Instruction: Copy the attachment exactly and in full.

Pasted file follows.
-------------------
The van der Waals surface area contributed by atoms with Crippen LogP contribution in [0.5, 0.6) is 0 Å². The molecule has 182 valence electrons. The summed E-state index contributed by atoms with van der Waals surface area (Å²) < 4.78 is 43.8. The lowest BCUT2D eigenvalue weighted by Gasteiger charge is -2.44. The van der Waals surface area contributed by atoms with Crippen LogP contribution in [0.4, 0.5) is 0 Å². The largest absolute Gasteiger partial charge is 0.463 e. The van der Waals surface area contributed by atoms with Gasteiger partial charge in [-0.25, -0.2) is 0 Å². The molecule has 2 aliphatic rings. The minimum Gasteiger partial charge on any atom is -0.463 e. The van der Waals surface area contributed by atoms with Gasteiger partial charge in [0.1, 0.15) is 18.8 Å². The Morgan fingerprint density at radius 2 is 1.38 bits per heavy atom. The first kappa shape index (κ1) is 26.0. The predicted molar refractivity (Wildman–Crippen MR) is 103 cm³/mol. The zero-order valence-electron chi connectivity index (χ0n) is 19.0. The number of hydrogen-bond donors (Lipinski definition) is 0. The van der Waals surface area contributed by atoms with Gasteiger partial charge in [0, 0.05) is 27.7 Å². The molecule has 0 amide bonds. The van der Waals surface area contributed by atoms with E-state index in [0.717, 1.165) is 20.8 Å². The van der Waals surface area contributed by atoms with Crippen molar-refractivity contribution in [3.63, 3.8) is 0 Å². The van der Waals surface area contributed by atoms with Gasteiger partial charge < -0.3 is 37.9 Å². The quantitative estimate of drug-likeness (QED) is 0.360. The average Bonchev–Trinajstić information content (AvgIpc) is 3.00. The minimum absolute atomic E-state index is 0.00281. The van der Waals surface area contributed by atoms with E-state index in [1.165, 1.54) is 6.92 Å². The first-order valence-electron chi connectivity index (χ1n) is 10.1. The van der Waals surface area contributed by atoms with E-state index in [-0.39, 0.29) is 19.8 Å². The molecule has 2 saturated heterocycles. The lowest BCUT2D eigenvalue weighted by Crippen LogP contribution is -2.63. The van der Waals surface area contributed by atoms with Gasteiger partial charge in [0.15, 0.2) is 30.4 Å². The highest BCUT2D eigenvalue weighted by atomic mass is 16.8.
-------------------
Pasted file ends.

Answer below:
The van der Waals surface area contributed by atoms with Crippen LogP contribution in [0.5, 0.6) is 0 Å². The molecule has 182 valence electrons. The summed E-state index contributed by atoms with van der Waals surface area (Å²) < 4.78 is 43.8. The lowest BCUT2D eigenvalue weighted by Gasteiger charge is -2.44. The van der Waals surface area contributed by atoms with Crippen LogP contribution in [0.4, 0.5) is 0 Å². The largest absolute Gasteiger partial charge is 0.463 e. The van der Waals surface area contributed by atoms with Gasteiger partial charge in [-0.25, -0.2) is 0 Å². The molecule has 2 aliphatic rings. The minimum Gasteiger partial charge on any atom is -0.463 e. The van der Waals surface area contributed by atoms with Gasteiger partial charge in [0.1, 0.15) is 18.8 Å². The Morgan fingerprint density at radius 2 is 1.38 bits per heavy atom. The first kappa shape index (κ1) is 26.0. The predicted molar refractivity (Wildman–Crippen MR) is 103 cm³/mol. The zero-order valence-electron chi connectivity index (χ0n) is 19.0. The number of hydrogen-bond donors (Lipinski definition) is 0. The van der Waals surface area contributed by atoms with Gasteiger partial charge in [0, 0.05) is 27.7 Å². The molecule has 0 amide bonds. The van der Waals surface area contributed by atoms with E-state index in [0.717, 1.165) is 20.8 Å². The van der Waals surface area contributed by atoms with Crippen molar-refractivity contribution in [3.63, 3.8) is 0 Å². The van der Waals surface area contributed by atoms with Gasteiger partial charge < -0.3 is 37.9 Å². The quantitative estimate of drug-likeness (QED) is 0.360. The average Bonchev–Trinajstić information content (AvgIpc) is 3.00. The minimum absolute atomic E-state index is 0.00281. The van der Waals surface area contributed by atoms with E-state index in [1.165, 1.54) is 6.92 Å². The first-order valence-electron chi connectivity index (χ1n) is 10.1. The van der Waals surface area contributed by atoms with E-state index in [-0.39, 0.29) is 19.8 Å². The molecule has 2 saturated heterocycles. The lowest BCUT2D eigenvalue weighted by Crippen LogP contribution is -2.63. The van der Waals surface area contributed by atoms with Gasteiger partial charge in [0.15, 0.2) is 30.4 Å². The highest BCUT2D eigenvalue weighted by atomic mass is 16.8.